Stop the presses…if there were presses to stop that is. Obviously, blogs, social networking and instant messaging have changed the way people get their news, but one major facet of all this is that it has (mostly) been free. Most major news organizations launched Web sites a decade ago and over the years the coverage has moved to an ad-based revenue model — or some other system that didn’t involve paid content.
This has been true as well for the third screen, but this week could go down as when it begins to change again. The Wall Street Journal announced that it would begin charging users to read the paper on mobile devices such as the BlackBerry and iPhone. If this is a success expect other papers, such as The New York Times to follow suit — then again the WSJ has a history of charging for online content while many other big name papers have not in the past.
But the question of course is whether users will actually pay? In the case of the Journal it is actually an interesting model that the paper is attempting. While it was believed (as much as rumors can be believed) that subscribers would be able to access the model edition, the best they’ll get is a discount. The current announced pricing plan would offer the mobile Web edition to print subscribers for $1 a week, while non-subscribers would pay $2 a week.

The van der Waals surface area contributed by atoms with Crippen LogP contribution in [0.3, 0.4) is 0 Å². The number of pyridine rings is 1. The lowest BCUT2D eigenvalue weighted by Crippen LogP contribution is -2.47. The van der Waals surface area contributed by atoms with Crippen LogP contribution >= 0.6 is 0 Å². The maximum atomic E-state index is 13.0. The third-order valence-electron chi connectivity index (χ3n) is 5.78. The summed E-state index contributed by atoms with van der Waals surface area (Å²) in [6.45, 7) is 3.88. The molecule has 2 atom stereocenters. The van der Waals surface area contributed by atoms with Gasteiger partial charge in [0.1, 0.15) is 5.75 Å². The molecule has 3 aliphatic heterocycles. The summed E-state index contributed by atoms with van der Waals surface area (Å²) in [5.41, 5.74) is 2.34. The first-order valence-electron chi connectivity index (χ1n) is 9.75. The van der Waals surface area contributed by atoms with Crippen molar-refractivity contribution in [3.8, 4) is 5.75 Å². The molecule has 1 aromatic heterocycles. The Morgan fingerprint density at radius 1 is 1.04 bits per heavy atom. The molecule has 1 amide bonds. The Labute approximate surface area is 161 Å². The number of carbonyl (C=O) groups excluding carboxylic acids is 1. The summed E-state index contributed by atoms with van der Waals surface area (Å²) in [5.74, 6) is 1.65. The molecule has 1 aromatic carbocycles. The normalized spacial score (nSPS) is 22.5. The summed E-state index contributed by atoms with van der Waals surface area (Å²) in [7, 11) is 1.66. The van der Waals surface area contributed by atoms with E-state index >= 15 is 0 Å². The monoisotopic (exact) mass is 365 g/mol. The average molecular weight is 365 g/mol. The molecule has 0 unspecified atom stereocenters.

This seems like a reasonable amount to pay, and considering that many companies have gone to a “micro-transaction” business model $2 isn’t really all that bad. The problem is that it will require convincing those who have gotten the content for free to suddenly pay something for it.
Of course this isn’t entirely a surprise either. Rubert Murdoch, CEO of Newscorp (which bought the Journal last year) announced earlier this year that such a move would be taking place. He announced the move this week at a Goldman Sachs conference in New York, with the pay model starting in about a month or two.
Rumors & Releases: T-Mobile/Sprint Merger in the Works?
The big spin in the rumor mill this week is that T-Mobile might be looking to purchase Sprint to compete with the larger powerhouses in the mobile sector. But would now be a good time for T-Mobile to try and buy Sprint? On the one hand T-Mobile trails AT&T and Verizon, along with Sprint. While T-Mobile had success last fall with the HTC-produced G1, the first Google Android powered phone, the company hasn’t exactly been drawing in customers with a slew of notable handsets. Sprint was able to get a minor hit from the Palm Pre, but so far little has been done to make it a true business hit.
On the other hand, the Feds are watching the mobile business sector very closely. Would regulators even approve such a merger or take over?
Well, on the one hand, regulators might agree that a handful of large players are better for mobile subscribers, as each service would be more evenly matched. On the other hand, regulators might think this just further reduces choice for consumers.